Line Up and Wait
Notice Number: NOTC2554
Line Up and Wait Phraseology Change
·Beginning September 30, 2010, the words “Line Up and Wait” will replace the words “Position and Hold” to instruct a pilot to enter the runway to await take-off clearance. Under the new “Line Up and Wait” phraseology, the controller will:
-State your call-sign;
-State the departure runway;
-State “Line Up and Wait”.
·Exercise Caution. Be aware the phrase “Traffic Holding in Position” will continue to be used to advise other aircraft that traffic has been authorized to “Line Up and Wait” on an active runway.
·REMEMBER: Never cross a hold line without explicit ATC instructions.
You may not enter a runway unless you have been:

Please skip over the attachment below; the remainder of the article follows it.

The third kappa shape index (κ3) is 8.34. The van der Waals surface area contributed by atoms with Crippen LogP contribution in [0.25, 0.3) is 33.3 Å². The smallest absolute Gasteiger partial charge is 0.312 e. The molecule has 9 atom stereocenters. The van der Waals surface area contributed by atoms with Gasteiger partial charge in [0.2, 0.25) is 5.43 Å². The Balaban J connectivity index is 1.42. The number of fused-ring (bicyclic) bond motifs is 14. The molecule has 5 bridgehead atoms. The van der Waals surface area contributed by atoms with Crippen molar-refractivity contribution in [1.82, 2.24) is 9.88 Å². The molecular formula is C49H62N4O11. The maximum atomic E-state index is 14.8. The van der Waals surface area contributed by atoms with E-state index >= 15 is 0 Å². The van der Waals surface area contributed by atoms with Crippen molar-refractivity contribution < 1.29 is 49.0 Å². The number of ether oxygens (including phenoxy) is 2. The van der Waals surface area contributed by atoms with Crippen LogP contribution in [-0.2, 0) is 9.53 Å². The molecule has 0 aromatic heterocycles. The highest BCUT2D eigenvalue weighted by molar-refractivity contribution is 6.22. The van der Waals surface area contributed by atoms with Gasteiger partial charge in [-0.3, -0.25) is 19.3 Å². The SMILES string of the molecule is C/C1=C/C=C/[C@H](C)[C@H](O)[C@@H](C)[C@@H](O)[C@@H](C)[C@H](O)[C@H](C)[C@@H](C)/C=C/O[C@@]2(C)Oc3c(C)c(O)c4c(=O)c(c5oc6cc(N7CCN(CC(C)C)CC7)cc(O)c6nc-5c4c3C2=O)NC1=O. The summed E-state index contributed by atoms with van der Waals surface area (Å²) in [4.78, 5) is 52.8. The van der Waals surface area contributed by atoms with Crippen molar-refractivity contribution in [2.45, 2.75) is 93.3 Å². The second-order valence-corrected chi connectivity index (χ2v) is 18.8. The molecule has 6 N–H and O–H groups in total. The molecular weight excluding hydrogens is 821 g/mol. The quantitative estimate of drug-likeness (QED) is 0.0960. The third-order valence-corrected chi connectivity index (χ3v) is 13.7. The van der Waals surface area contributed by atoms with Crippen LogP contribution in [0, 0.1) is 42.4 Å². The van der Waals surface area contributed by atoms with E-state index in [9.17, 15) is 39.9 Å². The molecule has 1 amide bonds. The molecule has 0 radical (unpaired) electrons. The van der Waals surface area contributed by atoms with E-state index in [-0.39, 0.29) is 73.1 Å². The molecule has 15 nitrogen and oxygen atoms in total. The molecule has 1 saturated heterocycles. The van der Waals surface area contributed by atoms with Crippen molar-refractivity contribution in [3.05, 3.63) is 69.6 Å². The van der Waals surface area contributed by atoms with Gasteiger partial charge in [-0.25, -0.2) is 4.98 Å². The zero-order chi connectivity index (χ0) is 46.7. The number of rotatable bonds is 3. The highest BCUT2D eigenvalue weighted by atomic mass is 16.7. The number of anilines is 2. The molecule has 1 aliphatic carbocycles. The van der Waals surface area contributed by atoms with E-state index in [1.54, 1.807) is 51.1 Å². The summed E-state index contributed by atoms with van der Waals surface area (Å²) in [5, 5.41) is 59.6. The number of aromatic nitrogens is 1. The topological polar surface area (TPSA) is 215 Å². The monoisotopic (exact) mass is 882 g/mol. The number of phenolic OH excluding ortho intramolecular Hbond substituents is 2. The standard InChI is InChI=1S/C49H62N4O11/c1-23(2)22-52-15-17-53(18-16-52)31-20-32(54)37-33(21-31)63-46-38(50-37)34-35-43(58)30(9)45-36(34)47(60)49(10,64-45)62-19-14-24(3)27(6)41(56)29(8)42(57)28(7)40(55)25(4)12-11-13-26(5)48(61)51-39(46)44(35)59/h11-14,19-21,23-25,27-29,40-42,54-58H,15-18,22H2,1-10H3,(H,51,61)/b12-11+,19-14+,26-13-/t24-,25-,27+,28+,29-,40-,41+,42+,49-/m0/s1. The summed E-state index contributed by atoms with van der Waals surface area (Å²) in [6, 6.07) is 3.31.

-Instructed to cross or taxi onto that specific runway
-Cleared to take off from that runway, or
-Instructed to “Line Up and Wait” on that specific runway.
Please visit: www.faa.gov/go/runwaysafety/ for more details on the change as well as to view an instructional animation explaining the new phraseology.
If in doubt ASK!
For additional information, go to http://www.faa.gov/go/runwaysafety
Federal Aviation AdministrationOffice of Runway Safety490 L’Enfant Plaza, SW, Suite 7225Washington, DC20024